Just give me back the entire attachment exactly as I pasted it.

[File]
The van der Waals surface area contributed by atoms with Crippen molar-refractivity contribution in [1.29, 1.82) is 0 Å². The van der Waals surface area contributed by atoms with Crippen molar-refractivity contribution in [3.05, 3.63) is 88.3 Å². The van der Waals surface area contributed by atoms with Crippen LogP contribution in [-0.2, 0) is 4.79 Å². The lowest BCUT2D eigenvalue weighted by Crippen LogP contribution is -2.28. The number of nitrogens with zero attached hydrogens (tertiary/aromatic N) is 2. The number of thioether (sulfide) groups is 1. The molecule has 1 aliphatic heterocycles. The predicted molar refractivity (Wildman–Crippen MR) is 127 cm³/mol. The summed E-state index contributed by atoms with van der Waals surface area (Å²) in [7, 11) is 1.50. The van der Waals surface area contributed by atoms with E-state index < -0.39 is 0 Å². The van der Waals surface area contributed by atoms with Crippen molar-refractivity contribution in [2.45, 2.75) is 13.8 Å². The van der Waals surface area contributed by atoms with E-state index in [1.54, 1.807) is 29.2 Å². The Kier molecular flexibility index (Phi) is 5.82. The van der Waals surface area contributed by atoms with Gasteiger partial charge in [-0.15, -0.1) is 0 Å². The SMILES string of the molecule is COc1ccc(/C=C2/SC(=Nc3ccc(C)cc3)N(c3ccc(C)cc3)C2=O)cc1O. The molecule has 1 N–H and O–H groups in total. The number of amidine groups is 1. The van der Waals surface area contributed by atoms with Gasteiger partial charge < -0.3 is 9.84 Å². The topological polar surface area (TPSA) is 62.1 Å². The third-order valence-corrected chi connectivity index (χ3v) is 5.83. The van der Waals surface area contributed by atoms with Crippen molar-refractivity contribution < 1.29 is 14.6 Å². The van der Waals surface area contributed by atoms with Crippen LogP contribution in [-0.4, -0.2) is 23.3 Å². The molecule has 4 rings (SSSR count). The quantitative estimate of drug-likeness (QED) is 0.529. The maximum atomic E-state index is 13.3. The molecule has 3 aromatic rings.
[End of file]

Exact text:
The van der Waals surface area contributed by atoms with Crippen molar-refractivity contribution in [1.29, 1.82) is 0 Å². The van der Waals surface area contributed by atoms with Crippen molar-refractivity contribution in [3.05, 3.63) is 88.3 Å². The van der Waals surface area contributed by atoms with Crippen LogP contribution in [-0.2, 0) is 4.79 Å². The lowest BCUT2D eigenvalue weighted by Crippen LogP contribution is -2.28. The number of nitrogens with zero attached hydrogens (tertiary/aromatic N) is 2. The number of thioether (sulfide) groups is 1. The molecule has 1 aliphatic heterocycles. The predicted molar refractivity (Wildman–Crippen MR) is 127 cm³/mol. The summed E-state index contributed by atoms with van der Waals surface area (Å²) in [7, 11) is 1.50. The van der Waals surface area contributed by atoms with E-state index < -0.39 is 0 Å². The van der Waals surface area contributed by atoms with Crippen molar-refractivity contribution in [2.45, 2.75) is 13.8 Å². The van der Waals surface area contributed by atoms with E-state index in [1.54, 1.807) is 29.2 Å². The Kier molecular flexibility index (Phi) is 5.82. The van der Waals surface area contributed by atoms with Gasteiger partial charge in [-0.15, -0.1) is 0 Å². The SMILES string of the molecule is COc1ccc(/C=C2/SC(=Nc3ccc(C)cc3)N(c3ccc(C)cc3)C2=O)cc1O. The molecule has 1 N–H and O–H groups in total. The number of amidine groups is 1. The van der Waals surface area contributed by atoms with Gasteiger partial charge < -0.3 is 9.84 Å². The topological polar surface area (TPSA) is 62.1 Å². The third-order valence-corrected chi connectivity index (χ3v) is 5.83. The van der Waals surface area contributed by atoms with Crippen molar-refractivity contribution < 1.29 is 14.6 Å². The van der Waals surface area contributed by atoms with Crippen LogP contribution in [-0.4, -0.2) is 23.3 Å². The molecule has 4 rings (SSSR count). The quantitative estimate of drug-likeness (QED) is 0.529. The maximum atomic E-state index is 13.3. The molecule has 3 aromatic rings.